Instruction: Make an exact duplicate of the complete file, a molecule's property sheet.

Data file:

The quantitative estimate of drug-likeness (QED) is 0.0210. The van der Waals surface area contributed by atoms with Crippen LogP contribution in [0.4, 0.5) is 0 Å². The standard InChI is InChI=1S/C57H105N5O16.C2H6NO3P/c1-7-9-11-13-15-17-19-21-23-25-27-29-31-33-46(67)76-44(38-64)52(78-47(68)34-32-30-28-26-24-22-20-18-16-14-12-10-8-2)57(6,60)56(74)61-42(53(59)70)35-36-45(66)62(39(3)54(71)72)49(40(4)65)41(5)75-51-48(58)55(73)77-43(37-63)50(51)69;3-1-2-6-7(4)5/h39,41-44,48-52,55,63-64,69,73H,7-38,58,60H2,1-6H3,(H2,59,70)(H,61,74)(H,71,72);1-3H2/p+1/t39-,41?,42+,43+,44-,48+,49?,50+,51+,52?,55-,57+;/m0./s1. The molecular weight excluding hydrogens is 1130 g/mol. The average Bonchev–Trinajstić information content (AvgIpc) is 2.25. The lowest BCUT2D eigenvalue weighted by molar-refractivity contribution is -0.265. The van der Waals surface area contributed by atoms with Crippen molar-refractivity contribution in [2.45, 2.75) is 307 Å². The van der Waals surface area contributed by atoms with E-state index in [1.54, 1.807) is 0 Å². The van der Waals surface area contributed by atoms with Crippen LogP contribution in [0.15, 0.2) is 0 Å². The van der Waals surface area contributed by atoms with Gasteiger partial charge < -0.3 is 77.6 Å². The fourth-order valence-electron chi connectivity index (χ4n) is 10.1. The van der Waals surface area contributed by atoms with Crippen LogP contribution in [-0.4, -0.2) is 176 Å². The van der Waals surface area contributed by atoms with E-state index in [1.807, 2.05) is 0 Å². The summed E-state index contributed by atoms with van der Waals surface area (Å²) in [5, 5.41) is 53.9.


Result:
The quantitative estimate of drug-likeness (QED) is 0.0210. The van der Waals surface area contributed by atoms with Crippen LogP contribution in [0.4, 0.5) is 0 Å². The standard InChI is InChI=1S/C57H105N5O16.C2H6NO3P/c1-7-9-11-13-15-17-19-21-23-25-27-29-31-33-46(67)76-44(38-64)52(78-47(68)34-32-30-28-26-24-22-20-18-16-14-12-10-8-2)57(6,60)56(74)61-42(53(59)70)35-36-45(66)62(39(3)54(71)72)49(40(4)65)41(5)75-51-48(58)55(73)77-43(37-63)50(51)69;3-1-2-6-7(4)5/h39,41-44,48-52,55,63-64,69,73H,7-38,58,60H2,1-6H3,(H2,59,70)(H,61,74)(H,71,72);1-3H2/p+1/t39-,41?,42+,43+,44-,48+,49?,50+,51+,52?,55-,57+;/m0./s1. The molecular weight excluding hydrogens is 1130 g/mol. The average Bonchev–Trinajstić information content (AvgIpc) is 2.25. The lowest BCUT2D eigenvalue weighted by molar-refractivity contribution is -0.265. The van der Waals surface area contributed by atoms with Crippen molar-refractivity contribution in [2.45, 2.75) is 307 Å². The van der Waals surface area contributed by atoms with E-state index in [1.54, 1.807) is 0 Å². The van der Waals surface area contributed by atoms with Crippen LogP contribution in [0.15, 0.2) is 0 Å². The van der Waals surface area contributed by atoms with Gasteiger partial charge < -0.3 is 77.6 Å². The fourth-order valence-electron chi connectivity index (χ4n) is 10.1. The van der Waals surface area contributed by atoms with Crippen LogP contribution in [-0.4, -0.2) is 176 Å². The van der Waals surface area contributed by atoms with E-state index in [1.807, 2.05) is 0 Å². The summed E-state index contributed by atoms with van der Waals surface area (Å²) in [5, 5.41) is 53.9.